Friday, February 04, 2011

RBS and the President of the MCC’s buttocks

Back in 2005 I wrote a House Points column about, amongst other things, my experience of living without a television for several years. That column went on:
When I got one again in 2000 the programmes and advertisements had changed. There were lots of people from ethnic minorities on screen, the view of family life offered was uniformly negative and advertising logos had invaded the world of sport.

People think the cricket authorities are stuffy, but really they are the most shamelessly commercial administrators of all. There are now logos on the players' clothing and painted on the field of play. For the right price you could probably get your company's slogan tattooed on the President of the MCC's buttocks.
The same holds true of rugby union in Britain. From all that I have seen, in the USA (where they are supposed to be so much more money-driven than we are) sports fields are free of this sort of commercialism.

Tonight's international in Cardiff, where England won a tense victory over Wales, even had the RBS logo plastered over the centre of the pitch. Was this really a good idea? The bank's extravagant sports sponsorship programme is a potent symbol of the regime of Sir Fred Goodwin that led the bank to ruin with annual losses of £28bn. I am not sure rugby is doing a favour by reminding us of that throughout the game.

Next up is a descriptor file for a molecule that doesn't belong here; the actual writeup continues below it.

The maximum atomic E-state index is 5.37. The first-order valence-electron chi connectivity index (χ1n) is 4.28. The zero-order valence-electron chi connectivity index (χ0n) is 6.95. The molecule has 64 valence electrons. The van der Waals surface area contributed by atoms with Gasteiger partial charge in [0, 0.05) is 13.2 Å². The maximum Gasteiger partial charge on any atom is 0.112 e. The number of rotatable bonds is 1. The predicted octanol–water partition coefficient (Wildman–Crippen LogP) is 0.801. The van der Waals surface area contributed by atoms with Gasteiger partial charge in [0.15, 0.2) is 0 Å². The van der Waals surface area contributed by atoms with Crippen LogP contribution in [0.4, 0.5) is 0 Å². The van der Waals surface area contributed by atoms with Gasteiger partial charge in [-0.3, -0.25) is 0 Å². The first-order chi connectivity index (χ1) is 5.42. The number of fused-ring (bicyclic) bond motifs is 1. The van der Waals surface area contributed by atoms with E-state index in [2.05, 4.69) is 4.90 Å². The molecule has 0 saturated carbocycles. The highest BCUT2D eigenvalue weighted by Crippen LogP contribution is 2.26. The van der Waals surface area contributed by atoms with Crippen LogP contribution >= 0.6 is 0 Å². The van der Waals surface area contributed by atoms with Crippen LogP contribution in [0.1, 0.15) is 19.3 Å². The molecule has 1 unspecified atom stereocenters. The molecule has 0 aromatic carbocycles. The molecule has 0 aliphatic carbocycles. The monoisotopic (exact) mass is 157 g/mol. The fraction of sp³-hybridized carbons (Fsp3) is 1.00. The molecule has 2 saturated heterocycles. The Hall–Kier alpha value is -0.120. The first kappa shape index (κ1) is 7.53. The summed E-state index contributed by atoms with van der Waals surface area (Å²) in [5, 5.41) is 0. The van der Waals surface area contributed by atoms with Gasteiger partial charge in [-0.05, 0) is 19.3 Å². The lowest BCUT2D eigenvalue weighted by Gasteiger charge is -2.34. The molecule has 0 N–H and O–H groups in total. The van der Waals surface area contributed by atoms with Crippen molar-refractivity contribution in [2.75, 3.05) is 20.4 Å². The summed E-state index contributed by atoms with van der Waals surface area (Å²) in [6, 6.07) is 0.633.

And if rugby needs the money so much, can't the ground authorities at least find a way of putting the logo on to the grass that does not cover the players in blue paint and make them look ridiculous?

Later. In the Super Bowl final the logo on the field was that of the National Football League itself.


Nick said...

"in the USA sports fields are free of this sort of commercialism"

A quick look at tells me those fields are called FedEx Field, Invesco Field, Lincoln Financial Field, EverBank Field, LP Field, Ford Field, Mall of America Field...and Soldier Field, which is the only field not to have sold its name to the highest bidder.

Jonathan Calder said...

As will be clear to anyone who reads the whole thing, this post is about painting logos on the pitch.

Nick said...

I know, I was just pointing out that are other forms of commercialism that are much more rampant in American sports than they are here.